The New York Times
By VINCENT M. MALLOZZI
Published: March 10, 2012
“Deron Williams scored a franchise-record 57 points to lift the visiting Nets to a 104-101 victory over the Charlotte Bobcats.” That is how one news agency began an article about Williams’s performance last Sunday. The news was repeated in newspapers and on television and radio, where it was also reported that Williams “broke the Nets’ N.B.A. franchise record.”
“You really don’t pay attention to it,” Williams, the Nets’ dynamic point guard, said to reporters. “It’s just one of those games where you start feeling good and let it go.”
Like Williams, I didn’t pay much attention to it, either. After all, Williams did not in fact set a franchise scoring record that night.
Once upon a tomahawk dunk, a sky-walking superstar named Julius Erving set the Nets’ single-game scoring mark. Erving, who floated above the competition wearing a tall Afro hairstyle and a star-spangled tank top and shorts, accomplished the feat while he and the Nets were a part of the American Basketball Association, an upstart professional league that began in 1967 and competed for players, fans and television audiences with the older, more established N.B.A.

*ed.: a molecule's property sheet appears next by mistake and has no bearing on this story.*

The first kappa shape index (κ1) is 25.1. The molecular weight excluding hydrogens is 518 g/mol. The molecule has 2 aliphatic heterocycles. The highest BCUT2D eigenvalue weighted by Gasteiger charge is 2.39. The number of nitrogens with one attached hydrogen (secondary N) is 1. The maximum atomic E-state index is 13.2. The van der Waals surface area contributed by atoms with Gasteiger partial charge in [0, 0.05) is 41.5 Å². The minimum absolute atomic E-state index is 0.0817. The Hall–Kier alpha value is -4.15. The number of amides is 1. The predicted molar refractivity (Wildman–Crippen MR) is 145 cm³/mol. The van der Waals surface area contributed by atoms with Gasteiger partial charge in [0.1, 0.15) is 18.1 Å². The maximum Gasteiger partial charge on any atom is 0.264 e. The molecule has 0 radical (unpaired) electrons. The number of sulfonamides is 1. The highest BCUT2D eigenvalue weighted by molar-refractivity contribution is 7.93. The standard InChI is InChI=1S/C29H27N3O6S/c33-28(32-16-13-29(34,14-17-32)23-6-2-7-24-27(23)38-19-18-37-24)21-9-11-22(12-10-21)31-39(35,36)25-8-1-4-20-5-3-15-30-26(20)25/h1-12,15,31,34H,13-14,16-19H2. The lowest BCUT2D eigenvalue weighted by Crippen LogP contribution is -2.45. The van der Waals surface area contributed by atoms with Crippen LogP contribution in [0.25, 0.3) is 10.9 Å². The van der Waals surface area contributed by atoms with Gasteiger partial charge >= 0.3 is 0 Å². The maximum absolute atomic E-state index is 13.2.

Dr. J, as Erving was known in his electrifying, gravity-defying A.B.A. days in the 1970s, scored 63 points against the San Diego Conquistadors on Feb. 14, 1975. A crowd of 2,916 at San Diego Sports Arena witnessed one of the Doctor’s most legendary house calls, a four-overtime thriller that San Diego eventually won, 176-166 — a game filled with 72 personal fouls and 128 rebounds. (The scoring total remained a record until Dec. 13, 1983, when the Detroit Pistons, led by Isiah Thomas’s 47 points, squeaked past the Nuggets, 186-184, in a triple-overtime N.B.A. game in Denver.)